Customer Reviews

4.7 out of 5 stars
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Most Helpful Customer Reviews

4 of 4 people found the following review helpful By darragh o'donoghue on December 18, 2000
Format: Paperback
As with most first collections of short stories, 'Descent of Man' is pretty uneven. Too many stories feel like sketches for comedy shows, one joke spun out for pages. There are a few that are Kafka-lite, others a little too in love with the sound of their own voice; the last story, in its detached misogyny, leaves a nasty taste in the mouth.
This is still a highly entertaining book. Themes, subjects, charaters, motifs etc. recur, as the antiseptic, over-confident world of modern capitalism is blighted by beasts, nature, disasters: those things so alien to us we can never predict or destroy them, try as we might. This is an ugly re-vision of Darwin, evolution in reverse, survival of the sneakiest. The Boyle gallery of finks, thieves, perverts, latterday Josef Ks, cuckolds, killers, greed- and ambition-devouring monsters are not a pretty lot, but raise some delicious laughs.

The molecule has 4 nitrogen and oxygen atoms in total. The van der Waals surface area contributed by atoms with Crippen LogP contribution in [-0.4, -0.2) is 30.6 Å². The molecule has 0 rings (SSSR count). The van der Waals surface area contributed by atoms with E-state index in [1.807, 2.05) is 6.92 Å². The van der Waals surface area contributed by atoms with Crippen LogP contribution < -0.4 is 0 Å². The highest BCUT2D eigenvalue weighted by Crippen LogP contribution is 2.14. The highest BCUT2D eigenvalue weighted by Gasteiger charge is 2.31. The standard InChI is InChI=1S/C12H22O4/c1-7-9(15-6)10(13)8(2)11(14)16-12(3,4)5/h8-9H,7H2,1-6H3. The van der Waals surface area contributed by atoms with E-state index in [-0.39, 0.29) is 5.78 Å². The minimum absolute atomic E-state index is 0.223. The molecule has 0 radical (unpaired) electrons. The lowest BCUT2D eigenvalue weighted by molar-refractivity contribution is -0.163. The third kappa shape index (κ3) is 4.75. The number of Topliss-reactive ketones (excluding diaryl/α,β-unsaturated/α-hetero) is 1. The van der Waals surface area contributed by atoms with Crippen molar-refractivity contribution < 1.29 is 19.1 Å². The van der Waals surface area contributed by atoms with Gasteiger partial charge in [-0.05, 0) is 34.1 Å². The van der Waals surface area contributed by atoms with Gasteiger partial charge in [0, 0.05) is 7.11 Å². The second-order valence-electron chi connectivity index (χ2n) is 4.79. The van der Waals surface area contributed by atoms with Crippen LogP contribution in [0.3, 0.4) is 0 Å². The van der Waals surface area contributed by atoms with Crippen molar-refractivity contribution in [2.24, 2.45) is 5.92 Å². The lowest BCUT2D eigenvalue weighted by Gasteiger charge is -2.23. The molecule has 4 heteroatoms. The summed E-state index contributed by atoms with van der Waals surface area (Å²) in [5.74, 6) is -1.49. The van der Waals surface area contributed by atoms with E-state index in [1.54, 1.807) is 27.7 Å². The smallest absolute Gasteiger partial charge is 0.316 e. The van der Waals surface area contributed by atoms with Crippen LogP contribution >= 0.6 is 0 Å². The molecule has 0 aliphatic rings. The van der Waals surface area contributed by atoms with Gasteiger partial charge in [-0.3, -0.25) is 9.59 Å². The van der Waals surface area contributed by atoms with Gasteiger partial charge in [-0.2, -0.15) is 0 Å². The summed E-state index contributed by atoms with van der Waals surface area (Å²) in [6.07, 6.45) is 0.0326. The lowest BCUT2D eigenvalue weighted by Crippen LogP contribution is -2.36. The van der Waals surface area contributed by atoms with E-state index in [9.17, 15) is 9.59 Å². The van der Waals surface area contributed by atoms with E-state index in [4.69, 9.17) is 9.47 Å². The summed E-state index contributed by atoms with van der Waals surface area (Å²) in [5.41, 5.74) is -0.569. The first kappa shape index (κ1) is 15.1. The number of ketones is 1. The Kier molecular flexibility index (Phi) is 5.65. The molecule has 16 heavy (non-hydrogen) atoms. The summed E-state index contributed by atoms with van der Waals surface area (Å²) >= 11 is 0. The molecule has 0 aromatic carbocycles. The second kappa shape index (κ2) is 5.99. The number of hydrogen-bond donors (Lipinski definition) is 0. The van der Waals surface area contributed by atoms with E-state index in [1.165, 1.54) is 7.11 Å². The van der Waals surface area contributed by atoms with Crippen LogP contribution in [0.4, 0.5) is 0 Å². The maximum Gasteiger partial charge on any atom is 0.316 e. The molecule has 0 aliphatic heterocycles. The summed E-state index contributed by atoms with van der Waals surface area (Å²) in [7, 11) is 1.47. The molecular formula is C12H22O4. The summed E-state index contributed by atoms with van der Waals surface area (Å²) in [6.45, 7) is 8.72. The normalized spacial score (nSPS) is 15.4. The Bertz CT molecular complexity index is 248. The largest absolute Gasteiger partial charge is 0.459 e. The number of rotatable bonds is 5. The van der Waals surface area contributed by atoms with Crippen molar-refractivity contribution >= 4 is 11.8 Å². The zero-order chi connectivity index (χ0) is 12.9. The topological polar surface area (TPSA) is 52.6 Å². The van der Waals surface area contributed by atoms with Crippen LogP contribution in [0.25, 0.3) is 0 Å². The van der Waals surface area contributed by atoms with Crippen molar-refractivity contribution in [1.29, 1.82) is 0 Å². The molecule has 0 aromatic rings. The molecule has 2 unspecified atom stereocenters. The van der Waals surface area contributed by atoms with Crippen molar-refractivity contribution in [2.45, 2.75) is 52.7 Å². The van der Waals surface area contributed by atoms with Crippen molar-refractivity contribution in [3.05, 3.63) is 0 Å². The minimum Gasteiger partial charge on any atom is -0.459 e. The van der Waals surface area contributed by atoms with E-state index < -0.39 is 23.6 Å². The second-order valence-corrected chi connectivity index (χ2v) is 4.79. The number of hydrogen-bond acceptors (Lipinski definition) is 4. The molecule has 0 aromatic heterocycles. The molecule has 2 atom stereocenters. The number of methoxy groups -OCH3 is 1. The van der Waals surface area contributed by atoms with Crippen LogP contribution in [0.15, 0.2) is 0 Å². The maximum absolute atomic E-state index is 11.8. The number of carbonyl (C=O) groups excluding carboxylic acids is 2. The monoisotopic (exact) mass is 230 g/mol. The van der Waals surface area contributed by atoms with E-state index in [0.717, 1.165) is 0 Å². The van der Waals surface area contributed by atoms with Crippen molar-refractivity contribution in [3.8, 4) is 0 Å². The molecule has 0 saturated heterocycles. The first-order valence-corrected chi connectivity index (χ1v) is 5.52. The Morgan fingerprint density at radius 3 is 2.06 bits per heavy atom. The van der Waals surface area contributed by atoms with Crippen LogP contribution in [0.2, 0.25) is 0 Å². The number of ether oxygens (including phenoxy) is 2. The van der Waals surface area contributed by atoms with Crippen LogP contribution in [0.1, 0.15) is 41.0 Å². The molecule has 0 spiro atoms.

There are some excellent pastiches here of Borges, Wells, Haggard etc., but, and perhaps this is the flaw, we're always reading Boyle. 'The Second Swimming' (about Mao's birthday celebrations), 'The Big Garage' (the mock-Kafka tale of a motorist's car breaking down) and 'The Extinction Tales' (an extraordinary catalogue of historical 'progress') at least are masterpieces. A fun way to enjoy the end of the world.
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2 of 2 people found the following review helpful By shroomboy@888.nu on December 14, 2000